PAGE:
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Unraveling isopods' culinary secrets and why it matters for ecosystems

Unraveling isopods' culinary secrets and why it matters for ecosystems
Isopods eat soil crust. Credit: Moshe Zaguri

New research on desert isopods' dietary preferences is the revelation of the complex factors influencing their food choices. By understanding how these animals meticulously regulate their nutrient intake and prefer biological soil crusts over plant litter, the study highlights the intricate dynamics of trophic interactions.

Understanding the dietary preferences of desert isopods sheds light on the intricate interplay between organisms and their environment, informing ecosystem management and conservation strategies.

The study sheds light on the intricate nutritional and functional dynamics shaping the dietary choices of desert isopods (Hemilepistus reaumuri). It is published in Ecology Letters and unveils the multifaceted considerations that influence food selection among these fascinating creatures.

The research was conducted under the guidance of Prof. Dror Hawlena from the Hebrew University by (then Ph.D. student) Dr. Moshe Zaguri at the Institute of Life Sciences at the Hebrew University and now from the Volcani Institute in collaboration with Prof. David Raubenheimer from the University of Sidney.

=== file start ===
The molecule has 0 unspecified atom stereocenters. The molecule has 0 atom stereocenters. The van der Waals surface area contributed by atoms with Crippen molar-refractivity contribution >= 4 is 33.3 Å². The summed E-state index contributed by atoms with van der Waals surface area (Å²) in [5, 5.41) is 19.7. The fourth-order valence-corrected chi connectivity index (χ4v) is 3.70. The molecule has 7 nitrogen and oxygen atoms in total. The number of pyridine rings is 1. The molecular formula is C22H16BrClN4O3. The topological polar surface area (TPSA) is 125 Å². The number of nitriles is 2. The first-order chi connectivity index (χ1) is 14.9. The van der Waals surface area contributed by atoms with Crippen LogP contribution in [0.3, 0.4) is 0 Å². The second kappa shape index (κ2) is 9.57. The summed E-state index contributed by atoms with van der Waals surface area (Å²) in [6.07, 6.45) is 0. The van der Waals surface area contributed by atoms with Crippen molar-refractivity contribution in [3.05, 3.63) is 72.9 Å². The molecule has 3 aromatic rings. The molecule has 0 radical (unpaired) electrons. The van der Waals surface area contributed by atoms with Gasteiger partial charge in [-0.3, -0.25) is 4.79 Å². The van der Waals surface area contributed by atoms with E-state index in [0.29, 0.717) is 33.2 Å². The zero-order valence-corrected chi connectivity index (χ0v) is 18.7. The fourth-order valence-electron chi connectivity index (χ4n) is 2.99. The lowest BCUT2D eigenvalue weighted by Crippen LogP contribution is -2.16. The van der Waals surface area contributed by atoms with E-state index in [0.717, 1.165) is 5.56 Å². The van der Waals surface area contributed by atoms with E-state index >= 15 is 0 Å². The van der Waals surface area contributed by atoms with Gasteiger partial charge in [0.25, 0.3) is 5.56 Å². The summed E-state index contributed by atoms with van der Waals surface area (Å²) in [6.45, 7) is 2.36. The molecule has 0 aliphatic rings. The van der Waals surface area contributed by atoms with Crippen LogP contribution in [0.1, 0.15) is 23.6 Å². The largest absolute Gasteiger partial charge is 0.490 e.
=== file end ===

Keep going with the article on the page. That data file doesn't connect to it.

Foods are complex mixtures of chemical compounds provided in various levels of digestibility that humans and animals ingest for nutritional support. Often, animals need to ingest several food types in order to fulfill their multidimensional nutritional needs and may suffer health consequences by not eating the needed nutrients in specific quantities and ratio.

Understanding what considerations influence dietary choices is, thus, a very important but extremely challenging question to study. The authors addressed this challenge by focusing on the simple but mysterious diet of the desert isopods- an interesting species of pill-bug that eats dry leaves and large quantity of nutritionally poor biological soil crust (the upper layer of desert soils that harbor many microorganisms).

The researcher fed isopods with natural and artificial foods and found that when allowing a choice, isopods can tightly regulate their food consumption to meet a very specific ratio of proteins, sugars and calcium. Isopods received most of their proteins and sugars from dry leaves and eat soil crust to meet their very high calcium needs.

The exoskeleton of isopods is made of calcium carbonates that they must consume in large quantities to grow. However, when isopods could supplement leaf litter with artificial sources of calcium, they successfully met their exact calcium needs, but suffered reduced growth.

The authors used gamma-radiation to kill the microorganisms of the soil crust while maintaining its and measured the isopods' food assimilation efficiency and in comparison to isopods that ate untreated crust. The authors found that isopods eat the crust to incorporate live microorganisms into their digestive system. Those microbes assisted in improving digestion of the fibrous plant litter.